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You should possibly consider studying environmental science or environmental engineering in third level.
You would also need to consider if you would like do quite a bit of driving during your day and to be able to oragnise your own work plans as both these things are important.
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Chloe Kinsella, Engineer - Carbon
Chloe Kinsella is a Carbon Specialist with ESBI. She studied Mechanical and Manufacturing Engineering in Trinity College Dublin, where she was awarded a Gold Medal for coming first in her year. She joined ESB International on their Graduate Training Programme and started work in the Carbon Solutions Team.
My subjects in school were the compulsory English, Irish, maths and then I chose French, physics, chemistry and applied mathematics. All of my subjects were at higher level.
Maths, physics, applied maths and chemistry were definitely beneficial for an engineering degree.
However in hindsight I wish I had taken one business related subject like economics or accountancy.
While my degree was engineering, in the work place I am exposed to a lot of business and I regularly work with financial models.
After school I studied engineering in Trinity College. I then specialized in mechanical and manufacturing engineering in third and fourth year.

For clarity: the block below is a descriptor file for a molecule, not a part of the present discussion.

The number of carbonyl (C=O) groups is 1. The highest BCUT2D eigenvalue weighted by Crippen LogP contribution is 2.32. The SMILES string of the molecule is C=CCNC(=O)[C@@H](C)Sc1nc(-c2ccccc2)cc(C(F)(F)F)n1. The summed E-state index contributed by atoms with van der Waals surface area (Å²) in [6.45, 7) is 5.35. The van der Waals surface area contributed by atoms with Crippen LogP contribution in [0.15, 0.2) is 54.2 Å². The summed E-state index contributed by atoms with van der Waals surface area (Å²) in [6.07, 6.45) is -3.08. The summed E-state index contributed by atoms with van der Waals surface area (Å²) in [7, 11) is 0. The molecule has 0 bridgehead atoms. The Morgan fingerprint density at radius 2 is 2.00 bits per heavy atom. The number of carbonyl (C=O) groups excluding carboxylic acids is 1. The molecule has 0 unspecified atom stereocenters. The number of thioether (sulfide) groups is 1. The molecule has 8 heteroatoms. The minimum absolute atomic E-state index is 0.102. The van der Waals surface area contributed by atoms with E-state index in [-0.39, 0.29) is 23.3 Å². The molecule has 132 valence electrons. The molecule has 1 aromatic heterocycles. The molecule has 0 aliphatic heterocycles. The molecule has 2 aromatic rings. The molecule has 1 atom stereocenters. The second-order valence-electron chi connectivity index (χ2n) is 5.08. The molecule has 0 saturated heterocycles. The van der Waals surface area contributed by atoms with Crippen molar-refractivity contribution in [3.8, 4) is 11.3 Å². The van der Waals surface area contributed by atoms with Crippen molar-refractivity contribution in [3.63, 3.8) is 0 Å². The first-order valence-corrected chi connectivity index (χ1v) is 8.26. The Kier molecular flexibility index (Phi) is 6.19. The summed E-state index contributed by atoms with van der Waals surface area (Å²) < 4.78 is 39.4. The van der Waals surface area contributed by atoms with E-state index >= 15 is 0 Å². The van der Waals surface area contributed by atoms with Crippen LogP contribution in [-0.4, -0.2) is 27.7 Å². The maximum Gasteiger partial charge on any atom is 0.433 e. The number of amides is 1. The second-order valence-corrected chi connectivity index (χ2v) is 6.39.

Currently I am doing a part time research masters in Trinity entitled, "Off grid energy solutions for the developing world".
I was particularly strong at maths and I found this helped me a lot in engineering.
However the Trinity engineering course was well rounded because in addition to engineering we had an accounting module, management module, communication module and entrepreneur module.
In my current role in Carbon Solutions I do not do many calculations, except country emission factor calculations or baseline and project emission calculations. However the accounting module has come in useful as I work with financial models.
The communication module also helped me with report writing.
An engineering degree also gives you a great ability to take apart a problem and manage it in small logical steps. This is definitely useful in all aspects of work.
The most important thing I learned from the degree was the ability to work in a team. It is very important in any job to be able to work in a team and to get on with others.
I am currently doing a part time research engineering masters in Trinity College Dublin.
Within ESBI there is an internal training and development programme.
Each year you can opt to undertake further training in a number of specific areas, for example presentation skills or AutoCAD training.